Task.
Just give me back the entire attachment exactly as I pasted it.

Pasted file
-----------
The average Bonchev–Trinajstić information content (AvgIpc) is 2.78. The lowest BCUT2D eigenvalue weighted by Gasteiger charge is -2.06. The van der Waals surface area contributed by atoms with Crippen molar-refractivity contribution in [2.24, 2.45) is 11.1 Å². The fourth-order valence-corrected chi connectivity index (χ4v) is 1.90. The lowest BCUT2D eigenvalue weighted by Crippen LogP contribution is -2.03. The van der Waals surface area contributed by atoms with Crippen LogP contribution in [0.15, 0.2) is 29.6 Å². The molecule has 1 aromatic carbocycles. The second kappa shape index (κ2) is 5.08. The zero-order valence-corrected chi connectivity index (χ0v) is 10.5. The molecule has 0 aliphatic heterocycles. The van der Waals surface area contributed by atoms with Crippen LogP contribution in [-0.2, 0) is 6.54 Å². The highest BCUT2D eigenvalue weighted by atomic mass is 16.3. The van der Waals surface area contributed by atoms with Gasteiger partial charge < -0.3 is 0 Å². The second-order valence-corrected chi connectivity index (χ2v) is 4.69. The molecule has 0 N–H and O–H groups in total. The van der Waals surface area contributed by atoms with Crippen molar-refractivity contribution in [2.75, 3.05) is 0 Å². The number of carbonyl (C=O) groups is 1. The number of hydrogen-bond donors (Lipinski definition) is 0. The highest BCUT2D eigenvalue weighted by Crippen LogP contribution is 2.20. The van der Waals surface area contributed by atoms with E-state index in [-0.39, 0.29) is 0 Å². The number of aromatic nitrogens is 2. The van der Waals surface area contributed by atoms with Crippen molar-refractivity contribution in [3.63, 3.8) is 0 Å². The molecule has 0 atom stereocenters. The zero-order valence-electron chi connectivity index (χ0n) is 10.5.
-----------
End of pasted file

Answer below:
The average Bonchev–Trinajstić information content (AvgIpc) is 2.78. The lowest BCUT2D eigenvalue weighted by Gasteiger charge is -2.06. The van der Waals surface area contributed by atoms with Crippen molar-refractivity contribution in [2.24, 2.45) is 11.1 Å². The fourth-order valence-corrected chi connectivity index (χ4v) is 1.90. The lowest BCUT2D eigenvalue weighted by Crippen LogP contribution is -2.03. The van der Waals surface area contributed by atoms with Crippen LogP contribution in [0.15, 0.2) is 29.6 Å². The molecule has 1 aromatic carbocycles. The second kappa shape index (κ2) is 5.08. The zero-order valence-corrected chi connectivity index (χ0v) is 10.5. The molecule has 0 aliphatic heterocycles. The van der Waals surface area contributed by atoms with Crippen LogP contribution in [-0.2, 0) is 6.54 Å². The highest BCUT2D eigenvalue weighted by atomic mass is 16.3. The van der Waals surface area contributed by atoms with Gasteiger partial charge < -0.3 is 0 Å². The second-order valence-corrected chi connectivity index (χ2v) is 4.69. The molecule has 0 N–H and O–H groups in total. The van der Waals surface area contributed by atoms with Crippen molar-refractivity contribution in [2.75, 3.05) is 0 Å². The number of carbonyl (C=O) groups is 1. The number of hydrogen-bond donors (Lipinski definition) is 0. The highest BCUT2D eigenvalue weighted by Crippen LogP contribution is 2.20. The van der Waals surface area contributed by atoms with E-state index in [-0.39, 0.29) is 0 Å². The number of aromatic nitrogens is 2. The van der Waals surface area contributed by atoms with Crippen molar-refractivity contribution in [3.63, 3.8) is 0 Å². The molecule has 0 atom stereocenters. The zero-order valence-electron chi connectivity index (χ0n) is 10.5.